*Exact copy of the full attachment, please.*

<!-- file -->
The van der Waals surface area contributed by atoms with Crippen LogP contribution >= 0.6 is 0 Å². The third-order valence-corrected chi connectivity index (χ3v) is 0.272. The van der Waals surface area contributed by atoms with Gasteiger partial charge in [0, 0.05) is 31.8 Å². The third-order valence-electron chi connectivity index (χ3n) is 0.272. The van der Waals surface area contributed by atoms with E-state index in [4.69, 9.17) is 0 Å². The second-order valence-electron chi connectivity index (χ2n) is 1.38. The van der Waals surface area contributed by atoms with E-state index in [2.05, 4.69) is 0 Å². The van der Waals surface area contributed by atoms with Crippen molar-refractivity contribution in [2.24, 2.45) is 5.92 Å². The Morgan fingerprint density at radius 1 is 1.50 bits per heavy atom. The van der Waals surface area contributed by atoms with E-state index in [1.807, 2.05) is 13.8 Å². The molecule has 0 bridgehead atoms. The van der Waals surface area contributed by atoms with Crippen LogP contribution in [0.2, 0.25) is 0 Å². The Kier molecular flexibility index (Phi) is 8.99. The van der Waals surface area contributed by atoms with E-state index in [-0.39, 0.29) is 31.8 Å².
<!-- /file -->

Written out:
The van der Waals surface area contributed by atoms with Crippen LogP contribution >= 0.6 is 0 Å². The third-order valence-corrected chi connectivity index (χ3v) is 0.272. The van der Waals surface area contributed by atoms with Gasteiger partial charge in [0, 0.05) is 31.8 Å². The third-order valence-electron chi connectivity index (χ3n) is 0.272. The van der Waals surface area contributed by atoms with E-state index in [4.69, 9.17) is 0 Å². The second-order valence-electron chi connectivity index (χ2n) is 1.38. The van der Waals surface area contributed by atoms with E-state index in [2.05, 4.69) is 0 Å². The van der Waals surface area contributed by atoms with Crippen molar-refractivity contribution in [2.24, 2.45) is 5.92 Å². The Morgan fingerprint density at radius 1 is 1.50 bits per heavy atom. The van der Waals surface area contributed by atoms with E-state index in [1.807, 2.05) is 13.8 Å². The molecule has 0 bridgehead atoms. The van der Waals surface area contributed by atoms with Crippen LogP contribution in [0.2, 0.25) is 0 Å². The Kier molecular flexibility index (Phi) is 8.99. The van der Waals surface area contributed by atoms with E-state index in [-0.39, 0.29) is 31.8 Å².